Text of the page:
British geologist jailed for 15 years by Iraq for smuggling artifacts
Jim Fitton from Britain and Volker Waldmann from Germany in handcuffs. /Thaier Al-Sudani/Reuters

Jim Fitton from Britain and Volker Waldmann from Germany in handcuffs. /Thaier Al-Sudani/Reuters

An Iraqi court sentenced a retired British geologist to 15 years in prison on Monday for trying to smuggle ancient artifacts out of the country, a Reuters news agency reporter and judicial sources said. 

Iraqi authorities had arrested James Fitton, 66, at Baghdad International Airport in March for carrying small fragments of ancient pottery in his baggage.

The Baghdad Criminal Court sentenced Fitton for taking the artifacts from a heritage site in southern Iraq and attempting to transport them out of the country "with criminal intent," according to one judicial source - an offense normally punishable by death under Iraqi law.



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Fitton's lawyer said he was shocked by the verdict, and that Fitton did not know that the pottery fragments were considered artifacts. Fitton will appeal the verdict on the grounds that there was no criminal intent, he said.

Fitton's family released a statement that read, "For a man of Jim's age, 15 years in an Iraqi prison is tantamount to a death sentence."

The court found "insufficient evidence" to convict co-accused Volker Waldmann, 60, a German citizen, who was visiting Iraq with Fitton on an organized tour when they were arrested in March at Baghdad airport.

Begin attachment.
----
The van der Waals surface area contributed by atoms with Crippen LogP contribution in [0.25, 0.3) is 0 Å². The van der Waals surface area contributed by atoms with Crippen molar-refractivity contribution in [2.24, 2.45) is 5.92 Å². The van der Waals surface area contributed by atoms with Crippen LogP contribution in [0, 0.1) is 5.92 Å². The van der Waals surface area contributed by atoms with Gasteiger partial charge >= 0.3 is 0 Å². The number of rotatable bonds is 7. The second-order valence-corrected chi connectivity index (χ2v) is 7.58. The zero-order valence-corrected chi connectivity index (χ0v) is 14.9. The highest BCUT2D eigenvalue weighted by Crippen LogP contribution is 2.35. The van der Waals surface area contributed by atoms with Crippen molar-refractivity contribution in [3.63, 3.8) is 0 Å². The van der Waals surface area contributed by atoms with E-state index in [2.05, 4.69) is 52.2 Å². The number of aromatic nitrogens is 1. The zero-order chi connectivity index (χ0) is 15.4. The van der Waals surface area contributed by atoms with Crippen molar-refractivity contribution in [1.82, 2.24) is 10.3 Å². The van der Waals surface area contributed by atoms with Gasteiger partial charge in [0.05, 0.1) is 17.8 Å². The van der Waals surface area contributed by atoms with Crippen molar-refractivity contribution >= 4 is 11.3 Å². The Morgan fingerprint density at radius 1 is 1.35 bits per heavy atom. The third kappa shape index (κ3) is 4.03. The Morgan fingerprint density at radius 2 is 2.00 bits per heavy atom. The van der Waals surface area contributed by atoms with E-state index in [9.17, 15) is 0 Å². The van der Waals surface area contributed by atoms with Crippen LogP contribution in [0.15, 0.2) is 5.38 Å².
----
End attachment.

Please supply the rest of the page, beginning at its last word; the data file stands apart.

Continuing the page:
When the judge asked the men, dressed in yellow prisoners' clothing, whether they were guilty or not guilty "of trafficking antiquities," each replied: "Not guilty."

They were charged under a 2002 law against "intentionally taking or trying to take out of Iraq an antiquity." According to statements from customs officers and witnesses, Fitton's baggage contained about a dozen stone fragments, pieces of pottery or ceramics.

Waldmann allegedly had two pieces, but at the trial's opening on May 15 denied they were his. When the judge asked Fitton why he tried to take the artifacts out of Iraq, he cited his "hobby" and said he did not mean to do anything illegal.

Their trial comes at a time when the war-ravaged country, whose tourism infrastructure is almost non-existent, is timidly opening to visitors. Iraq has also been trying to recover antiquities that were looted over a period of decades from the country whose civilization dates back thousands of years.

Source(s): Reuters ,AFP

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